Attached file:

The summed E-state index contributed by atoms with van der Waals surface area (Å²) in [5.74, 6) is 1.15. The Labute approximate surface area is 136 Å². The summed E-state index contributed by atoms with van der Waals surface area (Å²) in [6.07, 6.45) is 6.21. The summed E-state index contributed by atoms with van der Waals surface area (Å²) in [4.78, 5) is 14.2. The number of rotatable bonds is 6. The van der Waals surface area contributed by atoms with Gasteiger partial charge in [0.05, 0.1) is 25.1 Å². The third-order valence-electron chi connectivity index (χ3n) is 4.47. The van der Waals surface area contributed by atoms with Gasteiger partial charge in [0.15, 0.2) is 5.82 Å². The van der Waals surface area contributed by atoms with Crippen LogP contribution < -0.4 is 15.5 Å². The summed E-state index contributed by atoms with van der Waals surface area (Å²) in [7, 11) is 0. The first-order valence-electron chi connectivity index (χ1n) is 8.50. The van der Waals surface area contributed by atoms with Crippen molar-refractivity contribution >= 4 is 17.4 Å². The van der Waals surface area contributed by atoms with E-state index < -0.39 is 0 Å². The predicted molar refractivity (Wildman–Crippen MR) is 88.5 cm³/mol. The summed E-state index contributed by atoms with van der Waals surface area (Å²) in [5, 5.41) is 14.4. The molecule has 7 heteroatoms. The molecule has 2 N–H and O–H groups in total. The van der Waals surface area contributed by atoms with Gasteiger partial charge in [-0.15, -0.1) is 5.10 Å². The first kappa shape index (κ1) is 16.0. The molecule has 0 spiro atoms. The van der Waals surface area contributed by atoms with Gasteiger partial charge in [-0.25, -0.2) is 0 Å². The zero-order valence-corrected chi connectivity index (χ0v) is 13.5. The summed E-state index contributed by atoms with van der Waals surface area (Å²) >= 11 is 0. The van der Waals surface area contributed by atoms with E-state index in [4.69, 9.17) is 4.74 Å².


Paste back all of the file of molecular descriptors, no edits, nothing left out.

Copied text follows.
The summed E-state index contributed by atoms with van der Waals surface area (Å²) in [5.74, 6) is 1.15. The Labute approximate surface area is 136 Å². The summed E-state index contributed by atoms with van der Waals surface area (Å²) in [6.07, 6.45) is 6.21. The summed E-state index contributed by atoms with van der Waals surface area (Å²) in [4.78, 5) is 14.2. The number of rotatable bonds is 6. The van der Waals surface area contributed by atoms with Gasteiger partial charge in [0.05, 0.1) is 25.1 Å². The third-order valence-electron chi connectivity index (χ3n) is 4.47. The van der Waals surface area contributed by atoms with Gasteiger partial charge in [0.15, 0.2) is 5.82 Å². The van der Waals surface area contributed by atoms with Crippen LogP contribution < -0.4 is 15.5 Å². The summed E-state index contributed by atoms with van der Waals surface area (Å²) in [7, 11) is 0. The first-order valence-electron chi connectivity index (χ1n) is 8.50. The van der Waals surface area contributed by atoms with Crippen molar-refractivity contribution >= 4 is 17.4 Å². The van der Waals surface area contributed by atoms with E-state index < -0.39 is 0 Å². The predicted molar refractivity (Wildman–Crippen MR) is 88.5 cm³/mol. The summed E-state index contributed by atoms with van der Waals surface area (Å²) in [5, 5.41) is 14.4. The molecule has 7 heteroatoms. The molecule has 2 N–H and O–H groups in total. The van der Waals surface area contributed by atoms with Gasteiger partial charge in [-0.15, -0.1) is 5.10 Å². The first kappa shape index (κ1) is 16.0. The molecule has 0 spiro atoms. The van der Waals surface area contributed by atoms with Gasteiger partial charge in [-0.25, -0.2) is 0 Å². The zero-order valence-corrected chi connectivity index (χ0v) is 13.5. The summed E-state index contributed by atoms with van der Waals surface area (Å²) >= 11 is 0. The van der Waals surface area contributed by atoms with E-state index in [4.69, 9.17) is 4.74 Å².